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Quantification and Classification

Lung Cancer Prognostication Using CT Image-Based Features

Other issues in the implementation of LDCT screening for lung cancer are overdiagnosis and disease recurrence after curative surgery on nodules detected at an early stage. Pulmonary nodules detected on lung cancer screening include not only aggressive lesions but also indolent lesions that may not progress to significant disease. This overdiagnosis is a potential drawback of screening because of unnecessary treatment, additional follow-up cost, and patient anxiety [96-98]. Patz et al. examined data from NLST to estimate the overdiagnosis rate and reported that more than 18% of all lung cancers detected by LDCT appeared to be indolent [98]. The authors emphasize the need for better biomarkers and imaging techniques to determine which lung cancers are more or less aggressive for optimization of patient care and enhancement of the value of screening. LDCT screening for lung cancer increases the rate of detection of early-stage lung cancer [13, 14]. In NLST, 51.8% of lung cancers detected were reportedly at stage IA [13]. However, early detection does not always guarantee cure. A significant number of early-stage lung cancers recur even after complete surgical resection of the primary tumor and pathological confirmation of absence of any regional lymph node metastasis [99]. In a Japanese lung cancer registry study, the five-year survival rate of patients with stage IA lung cancer was under 80% [100]. Recent studies have demonstrated that the use of adjuvant chemotherapy improves the survival of patients with early-stage lung cancers [101]. A proportion of patients with stage I lung cancer have a poorer prognosis and may benefit significantly from adjuvant chemotherapy. Therefore, the identification of patients with early-stage lung cancer who have a higher risk for recurrence and who require more aggressive surveillance, or who may benefit from adjuvant therapy, has been another target of intense investigation [102-104, 116].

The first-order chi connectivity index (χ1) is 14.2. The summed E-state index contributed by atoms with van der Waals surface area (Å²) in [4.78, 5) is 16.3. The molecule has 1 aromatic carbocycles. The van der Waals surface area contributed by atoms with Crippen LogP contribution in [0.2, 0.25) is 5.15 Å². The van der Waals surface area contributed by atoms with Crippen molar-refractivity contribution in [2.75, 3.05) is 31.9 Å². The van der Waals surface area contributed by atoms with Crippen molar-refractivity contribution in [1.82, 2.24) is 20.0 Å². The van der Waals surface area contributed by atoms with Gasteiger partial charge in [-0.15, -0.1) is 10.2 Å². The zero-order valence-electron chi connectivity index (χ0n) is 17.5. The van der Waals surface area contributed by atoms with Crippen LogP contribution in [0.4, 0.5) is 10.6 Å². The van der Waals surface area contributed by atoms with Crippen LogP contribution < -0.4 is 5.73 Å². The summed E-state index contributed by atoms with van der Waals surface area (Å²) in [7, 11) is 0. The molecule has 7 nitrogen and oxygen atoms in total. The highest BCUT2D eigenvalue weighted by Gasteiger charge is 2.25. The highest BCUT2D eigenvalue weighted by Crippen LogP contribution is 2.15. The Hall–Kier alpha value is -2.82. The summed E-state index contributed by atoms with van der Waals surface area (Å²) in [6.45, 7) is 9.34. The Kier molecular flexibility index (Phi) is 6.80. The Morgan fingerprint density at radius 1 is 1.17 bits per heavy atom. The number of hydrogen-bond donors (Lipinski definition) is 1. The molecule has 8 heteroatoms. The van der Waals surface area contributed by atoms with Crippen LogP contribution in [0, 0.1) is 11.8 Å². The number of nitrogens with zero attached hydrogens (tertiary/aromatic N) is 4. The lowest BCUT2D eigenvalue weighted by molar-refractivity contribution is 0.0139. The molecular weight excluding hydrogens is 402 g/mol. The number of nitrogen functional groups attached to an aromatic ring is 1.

In this subsection, we present an example of 3D computerized quantification and show its association with histopathologic findings and postoperative outcomes [102, 105, 106]. The focus of our approach is on lung cancer prognostication on the basis of the analysis of the internal structure of a solitary pulmonary nodule. The relationship between the subjective CT appearance of pulmonary nodules and histopathologic findings, including the Noguchi classification [107] and postoperative outcomes, has been investigated in several studies [108-116].

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